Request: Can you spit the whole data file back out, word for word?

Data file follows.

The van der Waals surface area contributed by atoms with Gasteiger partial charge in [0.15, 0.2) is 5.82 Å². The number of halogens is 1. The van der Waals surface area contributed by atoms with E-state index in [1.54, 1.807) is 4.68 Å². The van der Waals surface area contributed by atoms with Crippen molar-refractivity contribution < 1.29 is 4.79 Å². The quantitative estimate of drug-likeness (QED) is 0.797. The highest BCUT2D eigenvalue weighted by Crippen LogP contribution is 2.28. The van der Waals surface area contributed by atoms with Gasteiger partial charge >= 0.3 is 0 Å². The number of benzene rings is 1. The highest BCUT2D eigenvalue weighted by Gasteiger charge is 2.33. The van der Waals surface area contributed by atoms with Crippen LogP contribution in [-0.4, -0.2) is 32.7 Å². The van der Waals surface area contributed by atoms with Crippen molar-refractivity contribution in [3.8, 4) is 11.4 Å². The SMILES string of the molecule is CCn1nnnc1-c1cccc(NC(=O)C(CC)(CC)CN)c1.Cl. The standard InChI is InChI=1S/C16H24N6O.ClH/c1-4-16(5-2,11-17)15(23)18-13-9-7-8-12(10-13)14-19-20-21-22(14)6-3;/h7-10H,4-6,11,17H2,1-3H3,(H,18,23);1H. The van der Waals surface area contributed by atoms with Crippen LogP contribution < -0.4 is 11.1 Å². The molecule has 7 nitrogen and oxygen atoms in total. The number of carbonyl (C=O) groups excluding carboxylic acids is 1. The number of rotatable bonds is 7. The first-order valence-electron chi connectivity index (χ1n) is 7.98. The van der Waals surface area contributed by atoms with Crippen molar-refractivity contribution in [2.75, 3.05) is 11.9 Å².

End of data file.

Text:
The van der Waals surface area contributed by atoms with Gasteiger partial charge in [0.15, 0.2) is 5.82 Å². The number of halogens is 1. The van der Waals surface area contributed by atoms with E-state index in [1.54, 1.807) is 4.68 Å². The van der Waals surface area contributed by atoms with Crippen molar-refractivity contribution < 1.29 is 4.79 Å². The quantitative estimate of drug-likeness (QED) is 0.797. The highest BCUT2D eigenvalue weighted by Crippen LogP contribution is 2.28. The van der Waals surface area contributed by atoms with Gasteiger partial charge >= 0.3 is 0 Å². The number of benzene rings is 1. The highest BCUT2D eigenvalue weighted by Gasteiger charge is 2.33. The van der Waals surface area contributed by atoms with Crippen LogP contribution in [-0.4, -0.2) is 32.7 Å². The van der Waals surface area contributed by atoms with Crippen molar-refractivity contribution in [3.8, 4) is 11.4 Å². The SMILES string of the molecule is CCn1nnnc1-c1cccc(NC(=O)C(CC)(CC)CN)c1.Cl. The standard InChI is InChI=1S/C16H24N6O.ClH/c1-4-16(5-2,11-17)15(23)18-13-9-7-8-12(10-13)14-19-20-21-22(14)6-3;/h7-10H,4-6,11,17H2,1-3H3,(H,18,23);1H. The van der Waals surface area contributed by atoms with Crippen LogP contribution < -0.4 is 11.1 Å². The molecule has 7 nitrogen and oxygen atoms in total. The number of carbonyl (C=O) groups excluding carboxylic acids is 1. The number of rotatable bonds is 7. The first-order valence-electron chi connectivity index (χ1n) is 7.98. The van der Waals surface area contributed by atoms with Crippen molar-refractivity contribution in [2.75, 3.05) is 11.9 Å².